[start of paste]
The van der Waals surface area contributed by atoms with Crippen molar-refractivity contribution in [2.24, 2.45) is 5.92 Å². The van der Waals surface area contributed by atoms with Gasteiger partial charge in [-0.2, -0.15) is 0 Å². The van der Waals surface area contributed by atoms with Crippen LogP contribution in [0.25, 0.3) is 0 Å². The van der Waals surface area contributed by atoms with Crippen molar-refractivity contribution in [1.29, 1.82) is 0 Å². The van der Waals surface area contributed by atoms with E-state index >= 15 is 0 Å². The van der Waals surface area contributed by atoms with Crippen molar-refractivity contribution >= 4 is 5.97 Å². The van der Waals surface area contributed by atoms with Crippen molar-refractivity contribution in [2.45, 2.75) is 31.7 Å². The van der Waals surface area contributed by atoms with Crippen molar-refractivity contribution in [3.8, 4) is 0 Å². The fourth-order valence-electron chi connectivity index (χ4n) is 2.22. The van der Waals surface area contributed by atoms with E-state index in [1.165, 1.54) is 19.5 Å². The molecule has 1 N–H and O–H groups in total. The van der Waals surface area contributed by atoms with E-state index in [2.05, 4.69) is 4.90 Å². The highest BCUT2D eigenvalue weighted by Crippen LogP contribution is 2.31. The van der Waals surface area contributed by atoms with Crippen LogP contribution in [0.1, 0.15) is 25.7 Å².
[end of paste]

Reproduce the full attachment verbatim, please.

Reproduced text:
The van der Waals surface area contributed by atoms with Crippen molar-refractivity contribution in [2.24, 2.45) is 5.92 Å². The van der Waals surface area contributed by atoms with Gasteiger partial charge in [-0.2, -0.15) is 0 Å². The van der Waals surface area contributed by atoms with Crippen LogP contribution in [0.25, 0.3) is 0 Å². The van der Waals surface area contributed by atoms with Crippen molar-refractivity contribution in [1.29, 1.82) is 0 Å². The van der Waals surface area contributed by atoms with E-state index >= 15 is 0 Å². The van der Waals surface area contributed by atoms with Crippen molar-refractivity contribution >= 4 is 5.97 Å². The van der Waals surface area contributed by atoms with Crippen molar-refractivity contribution in [2.45, 2.75) is 31.7 Å². The van der Waals surface area contributed by atoms with Crippen molar-refractivity contribution in [3.8, 4) is 0 Å². The fourth-order valence-electron chi connectivity index (χ4n) is 2.22. The van der Waals surface area contributed by atoms with E-state index in [1.165, 1.54) is 19.5 Å². The molecule has 1 N–H and O–H groups in total. The van der Waals surface area contributed by atoms with E-state index in [2.05, 4.69) is 4.90 Å². The highest BCUT2D eigenvalue weighted by Crippen LogP contribution is 2.31. The van der Waals surface area contributed by atoms with Crippen LogP contribution in [0.1, 0.15) is 25.7 Å².